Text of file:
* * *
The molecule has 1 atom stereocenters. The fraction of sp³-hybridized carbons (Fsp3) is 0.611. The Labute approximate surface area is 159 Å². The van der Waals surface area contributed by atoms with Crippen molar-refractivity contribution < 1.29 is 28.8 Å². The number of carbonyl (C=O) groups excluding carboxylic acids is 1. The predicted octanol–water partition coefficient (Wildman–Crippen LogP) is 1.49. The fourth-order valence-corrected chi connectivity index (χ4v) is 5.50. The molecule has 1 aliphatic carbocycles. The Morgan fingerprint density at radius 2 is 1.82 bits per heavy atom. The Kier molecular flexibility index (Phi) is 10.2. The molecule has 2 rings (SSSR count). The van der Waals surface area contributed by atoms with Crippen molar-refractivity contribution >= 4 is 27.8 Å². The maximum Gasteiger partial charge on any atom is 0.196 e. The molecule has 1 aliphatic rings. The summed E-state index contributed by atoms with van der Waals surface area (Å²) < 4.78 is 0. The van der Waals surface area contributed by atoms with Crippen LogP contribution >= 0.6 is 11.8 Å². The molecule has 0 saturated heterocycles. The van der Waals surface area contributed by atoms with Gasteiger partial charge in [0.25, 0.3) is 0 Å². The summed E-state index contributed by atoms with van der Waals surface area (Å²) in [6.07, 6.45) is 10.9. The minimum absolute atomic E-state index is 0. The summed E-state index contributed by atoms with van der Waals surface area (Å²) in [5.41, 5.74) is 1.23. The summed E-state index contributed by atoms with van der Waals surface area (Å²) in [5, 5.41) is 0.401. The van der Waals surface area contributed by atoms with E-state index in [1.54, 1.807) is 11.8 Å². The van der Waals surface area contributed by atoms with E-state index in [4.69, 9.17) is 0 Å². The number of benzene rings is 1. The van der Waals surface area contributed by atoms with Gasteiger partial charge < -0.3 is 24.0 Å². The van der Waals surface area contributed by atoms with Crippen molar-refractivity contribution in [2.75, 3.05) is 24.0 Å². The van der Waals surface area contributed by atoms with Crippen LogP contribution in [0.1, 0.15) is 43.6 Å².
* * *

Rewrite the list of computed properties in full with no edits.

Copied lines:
The molecule has 1 atom stereocenters. The fraction of sp³-hybridized carbons (Fsp3) is 0.611. The Labute approximate surface area is 159 Å². The van der Waals surface area contributed by atoms with Crippen molar-refractivity contribution < 1.29 is 28.8 Å². The number of carbonyl (C=O) groups excluding carboxylic acids is 1. The predicted octanol–water partition coefficient (Wildman–Crippen LogP) is 1.49. The fourth-order valence-corrected chi connectivity index (χ4v) is 5.50. The molecule has 1 aliphatic carbocycles. The Morgan fingerprint density at radius 2 is 1.82 bits per heavy atom. The Kier molecular flexibility index (Phi) is 10.2. The molecule has 2 rings (SSSR count). The van der Waals surface area contributed by atoms with Crippen molar-refractivity contribution >= 4 is 27.8 Å². The maximum Gasteiger partial charge on any atom is 0.196 e. The molecule has 1 aliphatic rings. The summed E-state index contributed by atoms with van der Waals surface area (Å²) < 4.78 is 0. The van der Waals surface area contributed by atoms with Crippen LogP contribution >= 0.6 is 11.8 Å². The molecule has 0 saturated heterocycles. The van der Waals surface area contributed by atoms with Gasteiger partial charge in [0.25, 0.3) is 0 Å². The summed E-state index contributed by atoms with van der Waals surface area (Å²) in [6.07, 6.45) is 10.9. The minimum absolute atomic E-state index is 0. The summed E-state index contributed by atoms with van der Waals surface area (Å²) in [5.41, 5.74) is 1.23. The summed E-state index contributed by atoms with van der Waals surface area (Å²) in [5, 5.41) is 0.401. The van der Waals surface area contributed by atoms with E-state index in [1.54, 1.807) is 11.8 Å². The van der Waals surface area contributed by atoms with E-state index in [4.69, 9.17) is 0 Å². The number of benzene rings is 1. The van der Waals surface area contributed by atoms with Gasteiger partial charge < -0.3 is 24.0 Å². The van der Waals surface area contributed by atoms with Crippen molar-refractivity contribution in [2.75, 3.05) is 24.0 Å². The van der Waals surface area contributed by atoms with Crippen LogP contribution in [0.1, 0.15) is 43.6 Å².